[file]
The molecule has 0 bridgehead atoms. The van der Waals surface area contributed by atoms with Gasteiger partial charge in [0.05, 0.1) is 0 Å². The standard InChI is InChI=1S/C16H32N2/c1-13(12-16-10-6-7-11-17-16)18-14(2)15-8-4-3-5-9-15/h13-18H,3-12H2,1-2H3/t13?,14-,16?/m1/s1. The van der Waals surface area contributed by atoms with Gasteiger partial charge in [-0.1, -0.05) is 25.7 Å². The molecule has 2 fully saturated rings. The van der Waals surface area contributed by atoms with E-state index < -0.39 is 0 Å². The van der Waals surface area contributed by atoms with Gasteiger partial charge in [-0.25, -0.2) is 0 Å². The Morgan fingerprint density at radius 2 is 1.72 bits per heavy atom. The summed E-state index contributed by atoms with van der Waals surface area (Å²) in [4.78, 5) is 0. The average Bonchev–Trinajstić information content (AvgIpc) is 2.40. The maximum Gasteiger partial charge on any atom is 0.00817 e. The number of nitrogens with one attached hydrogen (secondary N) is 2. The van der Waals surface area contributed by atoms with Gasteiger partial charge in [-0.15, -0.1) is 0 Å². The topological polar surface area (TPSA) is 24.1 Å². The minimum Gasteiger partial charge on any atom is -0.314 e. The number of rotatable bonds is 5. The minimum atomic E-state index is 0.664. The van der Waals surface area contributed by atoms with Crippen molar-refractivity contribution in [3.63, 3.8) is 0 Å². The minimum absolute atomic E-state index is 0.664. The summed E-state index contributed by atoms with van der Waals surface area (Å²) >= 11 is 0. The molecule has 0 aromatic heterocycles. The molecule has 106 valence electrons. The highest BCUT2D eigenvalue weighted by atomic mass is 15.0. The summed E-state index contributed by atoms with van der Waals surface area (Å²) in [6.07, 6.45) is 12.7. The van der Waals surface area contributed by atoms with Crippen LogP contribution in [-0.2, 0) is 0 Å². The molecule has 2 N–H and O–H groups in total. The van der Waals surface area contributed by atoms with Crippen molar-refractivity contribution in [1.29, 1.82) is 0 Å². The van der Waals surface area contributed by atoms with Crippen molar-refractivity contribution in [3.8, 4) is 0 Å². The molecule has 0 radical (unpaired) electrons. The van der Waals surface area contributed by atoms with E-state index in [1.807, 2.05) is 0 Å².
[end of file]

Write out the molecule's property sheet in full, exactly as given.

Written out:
The molecule has 0 bridgehead atoms. The van der Waals surface area contributed by atoms with Gasteiger partial charge in [0.05, 0.1) is 0 Å². The standard InChI is InChI=1S/C16H32N2/c1-13(12-16-10-6-7-11-17-16)18-14(2)15-8-4-3-5-9-15/h13-18H,3-12H2,1-2H3/t13?,14-,16?/m1/s1. The van der Waals surface area contributed by atoms with Gasteiger partial charge in [-0.1, -0.05) is 25.7 Å². The molecule has 2 fully saturated rings. The van der Waals surface area contributed by atoms with E-state index < -0.39 is 0 Å². The van der Waals surface area contributed by atoms with Gasteiger partial charge in [-0.25, -0.2) is 0 Å². The Morgan fingerprint density at radius 2 is 1.72 bits per heavy atom. The summed E-state index contributed by atoms with van der Waals surface area (Å²) in [4.78, 5) is 0. The average Bonchev–Trinajstić information content (AvgIpc) is 2.40. The maximum Gasteiger partial charge on any atom is 0.00817 e. The number of nitrogens with one attached hydrogen (secondary N) is 2. The van der Waals surface area contributed by atoms with Gasteiger partial charge in [-0.15, -0.1) is 0 Å². The topological polar surface area (TPSA) is 24.1 Å². The minimum Gasteiger partial charge on any atom is -0.314 e. The number of rotatable bonds is 5. The minimum atomic E-state index is 0.664. The van der Waals surface area contributed by atoms with Crippen molar-refractivity contribution in [3.63, 3.8) is 0 Å². The minimum absolute atomic E-state index is 0.664. The summed E-state index contributed by atoms with van der Waals surface area (Å²) >= 11 is 0. The molecule has 0 aromatic heterocycles. The molecule has 106 valence electrons. The highest BCUT2D eigenvalue weighted by atomic mass is 15.0. The summed E-state index contributed by atoms with van der Waals surface area (Å²) in [6.07, 6.45) is 12.7. The van der Waals surface area contributed by atoms with Crippen LogP contribution in [-0.2, 0) is 0 Å². The molecule has 2 N–H and O–H groups in total. The van der Waals surface area contributed by atoms with Crippen molar-refractivity contribution in [1.29, 1.82) is 0 Å². The van der Waals surface area contributed by atoms with Crippen molar-refractivity contribution in [3.8, 4) is 0 Å². The molecule has 0 radical (unpaired) electrons. The van der Waals surface area contributed by atoms with E-state index in [1.807, 2.05) is 0 Å².